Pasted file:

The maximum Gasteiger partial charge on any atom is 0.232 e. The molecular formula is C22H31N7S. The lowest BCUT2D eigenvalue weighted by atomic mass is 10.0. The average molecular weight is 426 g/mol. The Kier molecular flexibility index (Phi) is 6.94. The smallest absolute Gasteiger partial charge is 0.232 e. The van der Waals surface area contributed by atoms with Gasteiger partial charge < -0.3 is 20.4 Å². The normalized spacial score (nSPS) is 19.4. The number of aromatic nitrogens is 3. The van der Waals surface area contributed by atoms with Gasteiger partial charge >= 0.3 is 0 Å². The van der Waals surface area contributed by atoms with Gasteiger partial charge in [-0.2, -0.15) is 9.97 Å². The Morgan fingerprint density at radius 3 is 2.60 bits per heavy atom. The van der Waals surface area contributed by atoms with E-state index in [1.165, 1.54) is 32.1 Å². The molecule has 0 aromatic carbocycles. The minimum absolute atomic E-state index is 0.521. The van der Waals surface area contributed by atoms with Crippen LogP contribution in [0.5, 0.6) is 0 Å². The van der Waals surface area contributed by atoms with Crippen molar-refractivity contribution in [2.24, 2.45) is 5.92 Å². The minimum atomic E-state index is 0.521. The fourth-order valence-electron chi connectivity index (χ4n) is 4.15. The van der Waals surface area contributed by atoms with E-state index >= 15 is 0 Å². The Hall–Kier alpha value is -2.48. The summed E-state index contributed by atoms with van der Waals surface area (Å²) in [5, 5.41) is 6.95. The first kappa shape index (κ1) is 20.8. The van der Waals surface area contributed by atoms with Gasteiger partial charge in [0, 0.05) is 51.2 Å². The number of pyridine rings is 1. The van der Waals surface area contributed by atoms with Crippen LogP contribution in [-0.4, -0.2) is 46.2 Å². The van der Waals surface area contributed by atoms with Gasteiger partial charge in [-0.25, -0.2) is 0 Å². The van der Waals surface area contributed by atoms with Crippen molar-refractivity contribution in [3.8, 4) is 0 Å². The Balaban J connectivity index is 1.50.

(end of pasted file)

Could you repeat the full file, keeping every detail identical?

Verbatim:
The maximum Gasteiger partial charge on any atom is 0.232 e. The molecular formula is C22H31N7S. The lowest BCUT2D eigenvalue weighted by atomic mass is 10.0. The average molecular weight is 426 g/mol. The Kier molecular flexibility index (Phi) is 6.94. The smallest absolute Gasteiger partial charge is 0.232 e. The van der Waals surface area contributed by atoms with Gasteiger partial charge < -0.3 is 20.4 Å². The normalized spacial score (nSPS) is 19.4. The number of aromatic nitrogens is 3. The van der Waals surface area contributed by atoms with Gasteiger partial charge >= 0.3 is 0 Å². The van der Waals surface area contributed by atoms with Gasteiger partial charge in [-0.2, -0.15) is 9.97 Å². The Morgan fingerprint density at radius 3 is 2.60 bits per heavy atom. The van der Waals surface area contributed by atoms with E-state index in [1.165, 1.54) is 32.1 Å². The molecule has 0 aromatic carbocycles. The minimum absolute atomic E-state index is 0.521. The van der Waals surface area contributed by atoms with Crippen LogP contribution in [0.5, 0.6) is 0 Å². The van der Waals surface area contributed by atoms with Crippen molar-refractivity contribution in [2.24, 2.45) is 5.92 Å². The minimum atomic E-state index is 0.521. The fourth-order valence-electron chi connectivity index (χ4n) is 4.15. The van der Waals surface area contributed by atoms with E-state index >= 15 is 0 Å². The Hall–Kier alpha value is -2.48. The summed E-state index contributed by atoms with van der Waals surface area (Å²) in [5, 5.41) is 6.95. The first kappa shape index (κ1) is 20.8. The van der Waals surface area contributed by atoms with Gasteiger partial charge in [0, 0.05) is 51.2 Å². The number of pyridine rings is 1. The van der Waals surface area contributed by atoms with Crippen LogP contribution in [-0.4, -0.2) is 46.2 Å². The van der Waals surface area contributed by atoms with Gasteiger partial charge in [-0.25, -0.2) is 0 Å². The van der Waals surface area contributed by atoms with Crippen molar-refractivity contribution in [3.8, 4) is 0 Å². The Balaban J connectivity index is 1.50.